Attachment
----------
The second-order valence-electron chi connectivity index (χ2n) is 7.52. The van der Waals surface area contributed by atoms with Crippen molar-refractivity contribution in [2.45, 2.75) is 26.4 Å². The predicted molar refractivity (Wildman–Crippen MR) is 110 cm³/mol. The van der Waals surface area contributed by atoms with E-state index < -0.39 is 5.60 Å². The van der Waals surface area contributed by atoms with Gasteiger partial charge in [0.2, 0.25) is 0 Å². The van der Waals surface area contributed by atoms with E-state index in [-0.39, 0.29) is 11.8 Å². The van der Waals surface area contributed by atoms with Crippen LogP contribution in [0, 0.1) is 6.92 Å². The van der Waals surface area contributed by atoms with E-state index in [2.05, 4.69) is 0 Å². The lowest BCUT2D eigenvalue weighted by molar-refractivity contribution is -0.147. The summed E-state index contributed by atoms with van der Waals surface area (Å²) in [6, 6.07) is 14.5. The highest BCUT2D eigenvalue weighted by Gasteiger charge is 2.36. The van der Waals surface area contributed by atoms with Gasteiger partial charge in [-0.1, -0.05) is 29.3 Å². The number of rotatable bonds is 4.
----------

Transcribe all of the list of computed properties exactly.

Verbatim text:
The second-order valence-electron chi connectivity index (χ2n) is 7.52. The van der Waals surface area contributed by atoms with Crippen molar-refractivity contribution in [2.45, 2.75) is 26.4 Å². The predicted molar refractivity (Wildman–Crippen MR) is 110 cm³/mol. The van der Waals surface area contributed by atoms with E-state index < -0.39 is 5.60 Å². The van der Waals surface area contributed by atoms with Gasteiger partial charge in [0.2, 0.25) is 0 Å². The van der Waals surface area contributed by atoms with E-state index in [-0.39, 0.29) is 11.8 Å². The van der Waals surface area contributed by atoms with Crippen LogP contribution in [0, 0.1) is 6.92 Å². The van der Waals surface area contributed by atoms with E-state index in [2.05, 4.69) is 0 Å². The lowest BCUT2D eigenvalue weighted by molar-refractivity contribution is -0.147. The summed E-state index contributed by atoms with van der Waals surface area (Å²) in [6, 6.07) is 14.5. The highest BCUT2D eigenvalue weighted by Gasteiger charge is 2.36. The van der Waals surface area contributed by atoms with Gasteiger partial charge in [-0.1, -0.05) is 29.3 Å². The number of rotatable bonds is 4.